Thousands of free range chickens irritating neighbors in Lauderd - WAFF-TV: News, Weather and Sports for Huntsville, AL

Thousands of free range chickens irritating neighbors in Lauderdale County

(Source: WAFF) (Source: WAFF)
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LAUDERDALE COUNTY, AL (WAFF) -

Thousands of free range chickens are irritating some neighbors in Lauderdale County. They said they're running wild, posing a threat to drivers and creating health concern to other animals.

"There's a chicken about every two inches of the property. I mean, they are so crammed in," said Gretchen English, a neighbor.

The free range chicken farm off County Road 142 in Lauderdale County has a couple thousand birds, according to workers. The owner, who wouldn’t give us her name or the business name, said she follows regulations and has had the birds checked and certified.

"These aren't the first chickens she's brought in, but this is the most that she's ever brought in," said Patricia Weaver, another neighbor.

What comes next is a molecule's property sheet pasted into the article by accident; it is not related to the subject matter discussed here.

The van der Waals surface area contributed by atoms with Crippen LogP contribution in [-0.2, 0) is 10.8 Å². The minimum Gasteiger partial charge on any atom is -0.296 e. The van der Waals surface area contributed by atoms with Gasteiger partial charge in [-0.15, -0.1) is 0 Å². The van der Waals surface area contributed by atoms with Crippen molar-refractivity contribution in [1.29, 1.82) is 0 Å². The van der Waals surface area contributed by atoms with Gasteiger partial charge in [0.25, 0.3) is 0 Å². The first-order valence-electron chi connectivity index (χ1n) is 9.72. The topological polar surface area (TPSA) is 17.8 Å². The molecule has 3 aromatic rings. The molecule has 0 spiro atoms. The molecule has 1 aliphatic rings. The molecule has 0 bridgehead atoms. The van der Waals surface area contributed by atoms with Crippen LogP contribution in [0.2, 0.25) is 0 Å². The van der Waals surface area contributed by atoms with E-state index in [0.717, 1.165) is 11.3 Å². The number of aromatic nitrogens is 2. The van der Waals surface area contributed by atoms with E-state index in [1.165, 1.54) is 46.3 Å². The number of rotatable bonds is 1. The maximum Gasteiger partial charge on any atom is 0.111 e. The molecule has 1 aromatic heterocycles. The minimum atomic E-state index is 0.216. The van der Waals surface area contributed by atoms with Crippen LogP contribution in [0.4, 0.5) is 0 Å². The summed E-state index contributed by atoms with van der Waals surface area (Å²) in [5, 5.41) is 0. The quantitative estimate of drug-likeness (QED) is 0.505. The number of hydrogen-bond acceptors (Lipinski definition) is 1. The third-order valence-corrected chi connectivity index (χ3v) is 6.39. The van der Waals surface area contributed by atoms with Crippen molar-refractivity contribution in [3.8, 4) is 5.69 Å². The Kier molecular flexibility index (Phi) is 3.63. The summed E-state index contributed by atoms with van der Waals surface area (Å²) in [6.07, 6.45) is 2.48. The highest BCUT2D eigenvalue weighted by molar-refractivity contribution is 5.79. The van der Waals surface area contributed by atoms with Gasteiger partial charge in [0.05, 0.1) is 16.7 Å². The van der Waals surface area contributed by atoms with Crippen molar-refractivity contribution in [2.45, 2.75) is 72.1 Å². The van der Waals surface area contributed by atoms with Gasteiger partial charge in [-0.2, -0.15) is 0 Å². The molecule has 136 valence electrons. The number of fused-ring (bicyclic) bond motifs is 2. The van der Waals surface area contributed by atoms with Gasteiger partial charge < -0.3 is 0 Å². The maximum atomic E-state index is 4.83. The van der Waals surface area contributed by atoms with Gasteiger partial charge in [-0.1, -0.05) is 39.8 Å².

Neighbors said they're fed up with the lack of effort to contain the flock.

"I don't think they should be allowed to be on the road. You know, someone could get really hurt get in a wreck and get killed," English said.

English has a 16-year-old daughter who drives quite frequently on the road and said the birds get out every day.

"She just about wrecked cause they're almost 25 chickens in the road in front of her, and if there is a car coming the other way, she can't swerve so it is a hazard that way," English said.

Weaver lives half of a mile away and said she found three of their birds in her flock. Now she's worried about her chickens' health.

"They told me that I was in my right to kill them birds, but after they ate in my chicken stuff and pooped on my property, any disease they got, I've got," Weaver said.

When WAFF 48 News asked county commissioners about the regulations of how many birds someone can have and what containment rules they must follow, they told us there aren't any.

"If there is no law, this could happen to anybody that lives in the county," Weaver said.

“People need to see this situation and ask themselves would you want to live by this and I think the law needs to see that," English said.

English and Weaver are also concerned with the stench and it bringing unwanted predators to the area as well.

The sheriff's office is following up on the complaints and will work with the district attorney to find out whether the owners of the farm are violating any laws or regulations.

The state veterinarian is also aware of the situation.

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